It was definitely a great experience to have seen so much of the historical living treasure that are the temples and gardens of Kyōto. And whilst I know a lot of people have the view that "seen one temple, seen them all", I hope that I've been able to show that they're all beautiful and unique... and we had barely scratched the surface with the temples we had been able to visit.

It's important to remember that you don't need to go in with a huge understanding of either history or Buddhism (though it doesn't hurt) to enjoy visiting these temples. For me, they are the backbone of Kyōto  - an ironic twist on the fact that Buddhism was the very reason that Emperor Kammu relocated his capital from Nara - to escape the power of the Buddhist orders. Over twelve centuries later, it's hard to see what real power Buddhism has on Japan now, but perhaps the influence is as much ubiquitous as it is singular these days.
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Thursday, September 23, 2010

Eikan-dō? Yokan-dō?... In Zenren-ji, we all can do!

31st October, 2006 - As you walk down the Philosopher's Path, you will come across Eikan-dō on the left, across the canal. This temple was dedicated to a monk by the name of Eikan (1033 – 1111 AD) - actually his name was Yokan Risshi, famous for his evangelistic Amidism (a form of Buddhism).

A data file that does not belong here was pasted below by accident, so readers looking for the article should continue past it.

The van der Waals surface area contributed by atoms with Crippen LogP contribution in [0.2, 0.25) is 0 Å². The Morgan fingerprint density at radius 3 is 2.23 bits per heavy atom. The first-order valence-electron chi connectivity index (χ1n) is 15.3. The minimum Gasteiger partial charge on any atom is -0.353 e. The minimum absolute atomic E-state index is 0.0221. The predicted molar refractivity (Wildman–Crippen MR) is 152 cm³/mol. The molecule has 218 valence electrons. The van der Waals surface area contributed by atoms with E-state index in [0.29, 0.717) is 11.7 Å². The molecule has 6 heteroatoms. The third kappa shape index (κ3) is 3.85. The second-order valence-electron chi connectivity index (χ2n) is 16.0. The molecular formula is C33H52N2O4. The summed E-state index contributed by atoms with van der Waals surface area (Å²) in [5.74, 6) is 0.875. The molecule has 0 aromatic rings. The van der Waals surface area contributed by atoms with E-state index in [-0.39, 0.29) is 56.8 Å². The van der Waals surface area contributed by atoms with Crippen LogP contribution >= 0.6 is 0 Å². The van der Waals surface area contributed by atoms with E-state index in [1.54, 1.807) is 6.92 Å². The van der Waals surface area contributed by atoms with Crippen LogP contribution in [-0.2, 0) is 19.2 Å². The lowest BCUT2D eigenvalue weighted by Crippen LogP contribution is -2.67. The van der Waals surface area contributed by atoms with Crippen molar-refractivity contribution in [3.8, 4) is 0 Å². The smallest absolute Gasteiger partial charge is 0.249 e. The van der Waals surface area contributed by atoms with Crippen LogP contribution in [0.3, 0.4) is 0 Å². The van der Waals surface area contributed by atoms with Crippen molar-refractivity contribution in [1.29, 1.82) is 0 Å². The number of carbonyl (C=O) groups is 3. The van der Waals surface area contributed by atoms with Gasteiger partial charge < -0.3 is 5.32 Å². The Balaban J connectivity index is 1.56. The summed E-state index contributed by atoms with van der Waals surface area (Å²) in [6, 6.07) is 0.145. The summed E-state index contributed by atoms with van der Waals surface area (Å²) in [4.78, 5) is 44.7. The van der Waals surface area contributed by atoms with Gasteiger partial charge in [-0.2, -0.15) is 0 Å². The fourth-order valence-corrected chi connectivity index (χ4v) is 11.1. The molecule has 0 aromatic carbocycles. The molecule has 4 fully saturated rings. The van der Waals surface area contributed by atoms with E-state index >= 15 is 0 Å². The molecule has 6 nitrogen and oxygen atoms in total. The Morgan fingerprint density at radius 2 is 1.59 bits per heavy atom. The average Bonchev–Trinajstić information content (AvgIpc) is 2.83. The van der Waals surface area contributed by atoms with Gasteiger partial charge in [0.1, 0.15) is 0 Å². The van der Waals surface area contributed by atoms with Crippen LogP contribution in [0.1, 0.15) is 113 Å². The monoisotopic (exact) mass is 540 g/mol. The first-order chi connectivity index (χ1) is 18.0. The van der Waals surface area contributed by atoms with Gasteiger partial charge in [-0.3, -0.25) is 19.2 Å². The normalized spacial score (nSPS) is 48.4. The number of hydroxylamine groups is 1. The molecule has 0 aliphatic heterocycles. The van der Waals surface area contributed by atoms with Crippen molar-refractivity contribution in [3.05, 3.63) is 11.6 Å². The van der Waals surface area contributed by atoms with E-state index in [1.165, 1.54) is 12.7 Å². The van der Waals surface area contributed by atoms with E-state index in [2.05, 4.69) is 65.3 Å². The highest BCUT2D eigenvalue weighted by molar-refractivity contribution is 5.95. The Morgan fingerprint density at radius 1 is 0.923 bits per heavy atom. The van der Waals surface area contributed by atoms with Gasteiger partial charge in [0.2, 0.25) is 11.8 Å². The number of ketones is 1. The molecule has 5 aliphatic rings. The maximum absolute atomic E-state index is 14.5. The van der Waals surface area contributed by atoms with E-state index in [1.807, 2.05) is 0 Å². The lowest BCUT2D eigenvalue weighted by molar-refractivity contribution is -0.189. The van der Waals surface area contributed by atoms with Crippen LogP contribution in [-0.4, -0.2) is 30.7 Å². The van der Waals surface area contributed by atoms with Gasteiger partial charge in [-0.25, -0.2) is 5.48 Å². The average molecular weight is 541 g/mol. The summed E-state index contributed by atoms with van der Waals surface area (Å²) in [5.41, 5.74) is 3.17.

The temple was originally known as Zenrin-ji (and still is), or "Temple in a Calm Grove" and was founded in 856 AD by Shinjō, a disciple of Kūkai and the Shingon school of Buddhism. It shows how belief systems evolve over time from the highly esoteric (ritualised and somewhat impractical) form of Shingon Buddhism to the popularist form of Jodo-Shu, otherwise known as the Pure Land Buddhism. The difference here is that Jodo-Shu believed that the recitation of the Nembutsu (the words Namu Amida Butsu) was a path to release from the wheel of worldly re-birth - to be born in the Western Paradise. This is a modification of the Chinese Pure Land belief where the Nembutsu (Nianfo) was only seen as a single part of the mediation ritual... rather than an ends in itself. Eikan didn't come to the temple until around 1072 AD.

Ok - this ends Japanese Buddhism 101. Let's have a look around the temple.

The Chokushi-mon gate to the temple proper is no longer in use, but makes for a nice backdrop to the sand sculpture which is immaculately raked every day.